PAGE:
Blake Shelton is All Mullet, Little 90s on “No Body”

Everybody wants to be 90s country these days, but nobody wants to hire a steel guitarist.

Yes, 90s country is now the hot new trend, and since country music is a copycat business—especially on Music Row and the mainstream—90s inspired country songs are all over the place, allegedly. If one thing is clicking, you can be rest assured many of the other major label artists will be following suit shortly. Usually this results in some adverse trend sweeping through the industry like a contagion, like the adoption of click tracks, or middle aged white dudes tractor rapping about trying to pick up chicks in the club to launch viral Tik-Toks. Where are these people’s dignity?

But now that 90s country is the hot thing, the end result should be more country songs that actually sounds like country, at least hypothetically. This trend has become so infused within the mainstream country scene, even pixie stick-snorting glitter princess Kelsea Ballerini is out there calling her new music “90s-inspired,” and Texas music’s favorite bad boy Koe Wetzel is promising a 90s country record in the future … if he can stay out of the slammer and side step being me too’d of course.

So now here comes Blake Shelton with a photoshopped mullet, releasing what he’s marketing as a 90s-style country single called “No Body.” But unlike some of these other artists professing their proficiency with 90s country, ol’ Blake Shelton was actually around and playing music at the tail end of the era. When his debut single “Austin” was hitting #1 in 2001, Blake was still rocking the “party in the back” hairdoo un-ironically. Furthermore, if Blake Shelton of all people is jumping on this 90s trend, who knows how far up major label rosters it could go.

For Blake Shelton’s anti-fans (and there are quite a few), the fact that he’s releasing any new music is disheartening on its own. Back in March, Blake was pondering retirement. After all, at this point he’s known way more as being that guy on The Voice than a country star. But Mr. Stefani is not one to sit on the sidelines when some hot trend is roiling country. Remember in 2013 when he was rapping about doing the dougie? But Blake Shelton’s new song “No Body” feels more like what Kelsea Ballerini was claiming as opposed to what he was angling for—“90s-INSPIRED” as opposed to 90s country.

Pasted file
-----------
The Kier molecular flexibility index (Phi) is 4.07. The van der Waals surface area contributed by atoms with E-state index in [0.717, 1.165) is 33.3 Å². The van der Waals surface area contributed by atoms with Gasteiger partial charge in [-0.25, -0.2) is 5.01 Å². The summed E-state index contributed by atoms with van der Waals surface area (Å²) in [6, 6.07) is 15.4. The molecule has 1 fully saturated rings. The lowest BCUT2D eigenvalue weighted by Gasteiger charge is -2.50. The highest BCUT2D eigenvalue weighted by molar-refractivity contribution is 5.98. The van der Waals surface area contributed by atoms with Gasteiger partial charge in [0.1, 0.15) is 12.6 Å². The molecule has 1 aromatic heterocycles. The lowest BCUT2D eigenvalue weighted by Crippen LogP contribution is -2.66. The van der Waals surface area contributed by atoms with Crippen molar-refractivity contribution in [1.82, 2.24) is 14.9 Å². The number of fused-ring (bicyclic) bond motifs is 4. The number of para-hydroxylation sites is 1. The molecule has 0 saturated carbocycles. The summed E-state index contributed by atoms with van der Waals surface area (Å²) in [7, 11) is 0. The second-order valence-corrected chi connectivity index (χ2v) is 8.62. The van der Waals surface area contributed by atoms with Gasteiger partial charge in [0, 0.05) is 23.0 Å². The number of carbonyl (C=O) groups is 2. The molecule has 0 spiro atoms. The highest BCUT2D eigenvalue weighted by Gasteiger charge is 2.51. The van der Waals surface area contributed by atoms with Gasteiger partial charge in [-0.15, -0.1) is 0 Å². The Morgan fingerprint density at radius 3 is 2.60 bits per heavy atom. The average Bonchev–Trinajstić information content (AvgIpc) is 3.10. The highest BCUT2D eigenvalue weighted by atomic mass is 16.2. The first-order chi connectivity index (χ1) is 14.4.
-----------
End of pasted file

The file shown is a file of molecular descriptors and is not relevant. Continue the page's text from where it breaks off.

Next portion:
What is it that is missing from today’s country that makes everyone so nostalgic for country music from the 90s? Musically, it’s the presence of fiddle and steel guitar, even if it’s infused with a bit of rock influence. Lyrically, it’s the presence of story and melody, which in the modern era has been mostly replaced by rhythm and lists. Sure, “No Body” may veer a bit more towards a 90s-sounding approach, but it’s ultimately addled by a lack of traditional instrumentation, melody, or anything meaningful in the lyrics. It’s no “Austin” or “Ol’ Red.”

The tone of the guitars does feel a bit outdated in a favorable manner, and there are little lyrical call-outs to the 90’s embedded in the words. But Blake Shelton’s vocal delivery sounds so “one note” in the verses, it doesn’t really remind you of Garth bottoming out at the start of phrases, or Ronnie Dunn belting out “My Maria.”

Most of all, “No Body” just feels like a dud of a song, with nothing special about either the music, the words, or the performance that in any way would compel folks to listen to it 30 years from now, or ever feel nostalgia for it. Ultimately, the marketeers behind Blake Shelton did a good job of getting our attention with the mullet bit, but the book didn’t fit the cover.

Sure, “No Body” is not bad compared to much of what’s on country radio today. But when you veer into making 90s country, you have to compete with the catalogs of the heavy hitters of the era. And unfortunately for ol’ Blake Shelton, this one won’t be remembered for years to come.

No bad, just blah. If you want true 90s nostalgia done anew, go listen to Ronnie Dunn’s new record.


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